The weather forecast for the west of Scotland was to be sunny and warm with relatively light easterly winds; perfect for the dramatic west side of Skye. We launched from Harlosh in Loch Bracadale and paddled around Idrigill Point and headed north betwen the Macleod’s Maidens, towards Lorgill Bay on the west side of Duirinish.
We paddled under the towering cliffs of Hoe Rape to Ramasaig Bay, before returning to camp at Lorgill Bay. Lorgill was home to 10 families until they were evicted on 4 August 1830 to make way for sheep as part of the Highland Clearances. The floor of the now deserted glen is scattered with black-house ruins. The lower slopes were carpeted with the over-sized emerald-green ridge and furrows of the now redundant lazy-bed field patterns. The glen which was once a thriving community is now occupied by ewes and their lambs, with their regularly reciprocal bleating to reassure each of the other’s position. Spending the night somewhere allows you to experience the changing moods of a place; the changing light, the ebb and flood of the tide and the way wildlife responds.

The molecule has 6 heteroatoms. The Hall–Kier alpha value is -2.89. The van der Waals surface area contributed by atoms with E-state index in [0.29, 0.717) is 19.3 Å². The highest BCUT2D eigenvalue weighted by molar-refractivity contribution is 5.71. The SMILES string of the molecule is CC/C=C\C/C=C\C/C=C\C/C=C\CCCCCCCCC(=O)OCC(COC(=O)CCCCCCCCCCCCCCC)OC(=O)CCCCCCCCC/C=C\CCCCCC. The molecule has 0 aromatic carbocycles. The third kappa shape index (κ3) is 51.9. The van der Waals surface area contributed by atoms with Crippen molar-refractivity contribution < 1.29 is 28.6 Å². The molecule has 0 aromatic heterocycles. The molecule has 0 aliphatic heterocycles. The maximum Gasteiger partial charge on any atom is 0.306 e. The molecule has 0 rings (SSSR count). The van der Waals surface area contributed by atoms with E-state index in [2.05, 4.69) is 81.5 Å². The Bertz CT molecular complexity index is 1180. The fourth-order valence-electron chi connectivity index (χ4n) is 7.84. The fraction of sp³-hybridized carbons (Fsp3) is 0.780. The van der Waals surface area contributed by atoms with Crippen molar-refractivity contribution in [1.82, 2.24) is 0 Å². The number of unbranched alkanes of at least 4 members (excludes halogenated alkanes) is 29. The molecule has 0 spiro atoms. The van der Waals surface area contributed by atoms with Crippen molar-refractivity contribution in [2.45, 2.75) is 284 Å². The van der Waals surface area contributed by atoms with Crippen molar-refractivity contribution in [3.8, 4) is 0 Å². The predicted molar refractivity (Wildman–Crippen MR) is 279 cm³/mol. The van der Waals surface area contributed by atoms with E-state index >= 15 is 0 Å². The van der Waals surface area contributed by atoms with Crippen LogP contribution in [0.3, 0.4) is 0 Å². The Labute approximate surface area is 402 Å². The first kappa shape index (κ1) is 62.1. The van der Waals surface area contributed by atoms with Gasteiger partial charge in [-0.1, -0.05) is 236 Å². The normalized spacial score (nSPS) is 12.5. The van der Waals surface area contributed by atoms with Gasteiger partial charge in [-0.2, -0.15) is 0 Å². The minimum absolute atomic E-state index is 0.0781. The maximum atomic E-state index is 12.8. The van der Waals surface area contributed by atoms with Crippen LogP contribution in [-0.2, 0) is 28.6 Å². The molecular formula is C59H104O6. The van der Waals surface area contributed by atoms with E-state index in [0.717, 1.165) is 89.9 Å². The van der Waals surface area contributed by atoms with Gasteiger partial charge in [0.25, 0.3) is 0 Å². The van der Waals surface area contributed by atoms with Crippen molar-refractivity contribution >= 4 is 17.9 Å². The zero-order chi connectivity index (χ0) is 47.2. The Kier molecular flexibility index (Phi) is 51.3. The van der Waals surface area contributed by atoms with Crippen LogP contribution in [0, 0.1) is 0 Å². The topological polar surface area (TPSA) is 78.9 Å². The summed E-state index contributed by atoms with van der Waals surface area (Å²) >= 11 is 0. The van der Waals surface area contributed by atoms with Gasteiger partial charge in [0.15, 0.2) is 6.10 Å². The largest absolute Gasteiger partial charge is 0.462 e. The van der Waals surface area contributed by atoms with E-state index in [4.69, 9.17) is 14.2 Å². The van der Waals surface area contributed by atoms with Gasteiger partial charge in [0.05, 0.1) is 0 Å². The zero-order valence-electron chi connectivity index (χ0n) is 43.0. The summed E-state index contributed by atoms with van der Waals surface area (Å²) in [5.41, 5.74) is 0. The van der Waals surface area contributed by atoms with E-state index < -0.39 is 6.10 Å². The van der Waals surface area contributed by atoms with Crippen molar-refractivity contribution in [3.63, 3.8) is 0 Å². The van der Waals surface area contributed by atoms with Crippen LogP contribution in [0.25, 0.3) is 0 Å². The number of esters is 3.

The Sunday morning was crisp and sunny. It was going to be a warm day (for Scotland). On our way home, we stopped for lunch at Camus na h- Uamba, with a sea eagle soaring overhead. It was now so hot I went for a swim and we both practiced our roll. The water in late spring was still cold! As we left our sunny wee cove after lunch, a north-east breeze had started and by the time we arrived back at the van it was a force 4. The weather window was rapidly closing, with strong winds forecast for later that evening. For once, the best weather had coincided with the weekend.